Traders heading for China go as far as the Tajik checkpoint either in their own cars or in hired transport, walk across the frontier, and hire a Chinese car and driver on the other side. Then they have to move as quickly as they can to get their business done and get back before the border closes for two weeks.

“When we go to China, most of entrepreneurs think less about buying goods than about getting everything done on time and coming back across the border so as to avoid additional costs,” said Badakhshan resident Gulbegim Alibakhsheva.

According to another trader, Shavkat Otambekov, said getting caught out can be financially disastrous.

“The expenses for a trip to Kashgar and back, including accommodation and food for a stay of several days in the town, come to about 250 dollars per person, if you economise. If you go to Urumchi [administrative centre of Xinjiang province], the costs go up to 500 dollars. But if you don’t get back in time, these expenses double,” Shavkat said.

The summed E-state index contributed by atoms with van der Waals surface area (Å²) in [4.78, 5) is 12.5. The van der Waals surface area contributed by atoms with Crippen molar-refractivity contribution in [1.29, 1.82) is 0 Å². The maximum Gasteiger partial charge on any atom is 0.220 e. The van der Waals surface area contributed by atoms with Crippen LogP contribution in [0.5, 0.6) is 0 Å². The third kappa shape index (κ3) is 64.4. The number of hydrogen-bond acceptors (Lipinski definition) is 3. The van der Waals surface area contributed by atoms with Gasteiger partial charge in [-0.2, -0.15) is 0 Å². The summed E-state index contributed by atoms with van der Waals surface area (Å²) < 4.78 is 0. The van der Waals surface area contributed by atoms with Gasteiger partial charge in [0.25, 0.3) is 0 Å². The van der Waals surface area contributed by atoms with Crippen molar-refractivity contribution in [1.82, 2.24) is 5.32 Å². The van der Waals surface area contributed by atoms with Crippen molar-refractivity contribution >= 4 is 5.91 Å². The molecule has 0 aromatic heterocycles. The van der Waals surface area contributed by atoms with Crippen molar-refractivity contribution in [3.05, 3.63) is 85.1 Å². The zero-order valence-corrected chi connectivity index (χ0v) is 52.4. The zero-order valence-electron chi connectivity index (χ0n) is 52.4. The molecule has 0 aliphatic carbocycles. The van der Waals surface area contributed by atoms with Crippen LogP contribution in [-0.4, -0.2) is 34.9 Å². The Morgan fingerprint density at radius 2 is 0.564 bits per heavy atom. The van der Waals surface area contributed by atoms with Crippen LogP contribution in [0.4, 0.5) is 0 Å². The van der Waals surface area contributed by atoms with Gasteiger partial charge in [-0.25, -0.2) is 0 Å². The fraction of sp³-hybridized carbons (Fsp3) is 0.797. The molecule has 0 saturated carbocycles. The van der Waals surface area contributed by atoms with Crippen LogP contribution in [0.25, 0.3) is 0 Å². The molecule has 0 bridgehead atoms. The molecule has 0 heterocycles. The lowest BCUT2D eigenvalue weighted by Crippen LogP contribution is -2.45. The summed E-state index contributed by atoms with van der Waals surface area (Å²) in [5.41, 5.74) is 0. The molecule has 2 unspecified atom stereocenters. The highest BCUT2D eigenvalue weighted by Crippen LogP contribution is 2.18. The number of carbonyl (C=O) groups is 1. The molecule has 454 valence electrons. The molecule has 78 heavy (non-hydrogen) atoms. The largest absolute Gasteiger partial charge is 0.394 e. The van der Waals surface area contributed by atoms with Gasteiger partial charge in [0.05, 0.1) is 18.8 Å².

Many traders fund their business activities by taking out loans, for example from a microfinance bank branch which the Aga Khan Fund, AKF, has set up in Khorog. The AKF, founded by the Aga Khan, the spiritual leader of the Ismaili branch of Islam, has been a major donor and development agency in Badakhshan, where local people are traditionally Ismaili rather than Sunni as in the rest of Tajikistan.

A delayed return from China can upset a trader’s precarious financial planning.

Madina Oripova, from the village of Barchid, took out a bank loan of around 2,000 dollars before setting out for China on a purchasing trip.

“It was my first trip outside Tajikistan,” she said. “The people travelling with me helped me, but I found it hard to get my bearings there and had trouble with the language. I bought goods and loaded them up, but unfortunately, time ran out and the border was closed.

“My goods ended up unsold, and I had to go into debt to pay off some of the bank loan. If the border had been open, this definitely wouldn’t have happened.”

The regular closures of the border crossing have an impact on the wider economy of Badakhshan, pushing up retail prices on local markets